July 2, 2019

Invisible Citizens: How I was swindled out of my land by a powerful politician


 Our Open Extractives team was last week in Lamu County, where communities have been actively engaged in a fight against the establishment of a Coal Plant near the UNESCO Heritage island town. Lamu County is also the site designated by the government of Kenya for an expansive infrastructure programme called the Lamu Port, South Sudan, Ethiopia Transport Corridor (LAPPSET Corridor)

The team wanted to speak to citizens in the county to establish how much they know about the project and how involved they felt. What we found were stories of disenfranchised citizens who feel invisible in the design of the policy of the development projects. Many, had been taken advantage of by more powerful and exposed individuals.

Here is one of the stories that we heard as we talked to citizens. Mzee Mohamed Ali Mohamed told us how he was swindled out of his land by a prominent coast politician. We changed the names of all concerned because we have no way of verifying the story in a way that protects us from slander.


“Years ago, a prominent politician came to my farm in Hindi, Lamu county. You know for us villagers to see a ‘big person’ drive up to your compound and respectfully want to sit with you is not a small occurrence. The whole village knew that I have been visited because he came with a convoy of big SUVs and bodyguards. 

“We sat outside my semi-permanent house and talked for a long time. He told me on that day that he wanted to understand the needs of our people and the kind of help that they can give to us. We talked about the local school, the state of roads and the local market. He was so respectful and nice, something that is uncommon with these young politicians. On that day he even bought two chicken from me – and then had my son slaughter them so that we could eat together.

“The next day, he called me and asked me to join him at a five-star hotel called the Majlis for lunch. I had never been to such a high-class place in my life. The politician (let’s call him Waziri) told me that he was amazed at my wisdom in matters of development and he needed to spend more time with me. ‘By the way,’ he said, ‘could you come with your title deed? I just want to see it and see some things relating to the way the land is registered.” I had no reason to reject this request from a national leader.

I had no reason to refuse the request of a national leader – especially a humble, respectful one like this one.

“Flattered, I went with my eldest son and we really enjoyed ourselves talking about the development of our area and I felt like a village kingpin. The other villagers would be amazed to see how I fought for the development of our area – they might even make me chairman! At some point during lunch, Waziri asked me to show him the title deed. He looked at it quizzically and asked my permission to take a photocopy of it. Again, I had no reason to refuse the request of a national leader – especially a humble, respectful one like this one. I took him as I would my own son. That day ended so happily. Waziri organised for me to get Kshs. 30,000 from his staff for my troubles.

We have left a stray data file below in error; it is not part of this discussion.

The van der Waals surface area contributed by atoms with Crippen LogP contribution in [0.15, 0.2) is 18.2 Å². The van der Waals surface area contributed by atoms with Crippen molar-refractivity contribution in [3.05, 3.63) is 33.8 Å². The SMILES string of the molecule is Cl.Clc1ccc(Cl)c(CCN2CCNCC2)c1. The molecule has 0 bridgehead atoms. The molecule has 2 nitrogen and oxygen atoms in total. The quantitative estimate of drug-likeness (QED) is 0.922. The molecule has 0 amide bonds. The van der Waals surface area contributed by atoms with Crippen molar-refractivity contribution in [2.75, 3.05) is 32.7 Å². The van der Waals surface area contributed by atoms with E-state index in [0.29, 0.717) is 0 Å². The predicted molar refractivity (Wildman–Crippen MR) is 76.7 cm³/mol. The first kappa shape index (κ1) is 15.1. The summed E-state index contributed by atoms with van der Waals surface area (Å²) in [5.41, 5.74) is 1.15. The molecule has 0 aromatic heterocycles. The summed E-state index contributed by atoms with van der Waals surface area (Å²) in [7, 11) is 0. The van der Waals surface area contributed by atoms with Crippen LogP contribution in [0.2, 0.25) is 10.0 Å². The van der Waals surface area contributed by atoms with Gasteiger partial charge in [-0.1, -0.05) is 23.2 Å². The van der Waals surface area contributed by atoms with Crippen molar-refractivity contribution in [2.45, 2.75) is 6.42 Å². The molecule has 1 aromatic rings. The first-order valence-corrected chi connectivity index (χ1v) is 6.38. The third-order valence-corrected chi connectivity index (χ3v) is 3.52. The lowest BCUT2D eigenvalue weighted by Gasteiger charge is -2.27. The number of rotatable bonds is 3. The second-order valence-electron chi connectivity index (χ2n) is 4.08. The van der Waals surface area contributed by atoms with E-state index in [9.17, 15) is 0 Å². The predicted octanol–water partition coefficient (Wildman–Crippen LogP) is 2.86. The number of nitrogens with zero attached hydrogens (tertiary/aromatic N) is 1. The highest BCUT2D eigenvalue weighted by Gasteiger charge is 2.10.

“A few months later, I was busy on my farm when I saw a truck drive up to my compound and some young men started to unload poles and other fencing materials. When I asked them if they were lost they said Waziri had sent them to fence the whole land. ‘How kind of him,’ my family and I thought. We knew that the government was taking people’s land for this LAPSSET programme and we thought fencing the land would safeguard us. How nice to have such a benevolent patron as our friend, Waziri.

“When the young men were done fencing, a lawyer came and introduced himself as Waziri’s lawyer and that he needed us to leave the property as it was now Waziri’s. Bewildered, I assured the lawyer that he was mistaken and that the land was mine since the 1990s. I went in to get my title, still in the envelope from when Waziri returned it to me at the Majlis hotel. Alas! It was a photocopy!

“Naturally we went to court. In court, the advocate showed me a document and asked if the signature he pointed at was mine. I affirmed it was. Do I remember where I signed it? Yes, at the Majlis to show that I have received Kshs. 30,000 from Waziri. So I sold the land for Kshs 30,000, isn’t that right? I protested but it emerged that what I signed was actually a sales agreement.

“That is how I lost my land and my legacy for my family. He took advantage of me and you know I cannot fight any more. The courts are in Nairobi and Mombasa. I am too financially weak to fight that war. Waziri is a powerful man with money for lawyers and more. I would die fighting him.”

We have several more stories from Lamu and we are going to be going to Taita Taveta, Kwale, Migori and Kakamega to see the experiences of citizens there.

The Open Institute cares about Responsive Governments and Active Citizenship and we do not think we can achieve these aspirations unless citizens become more visible in the policy and decision-making spaces. See also this blog.

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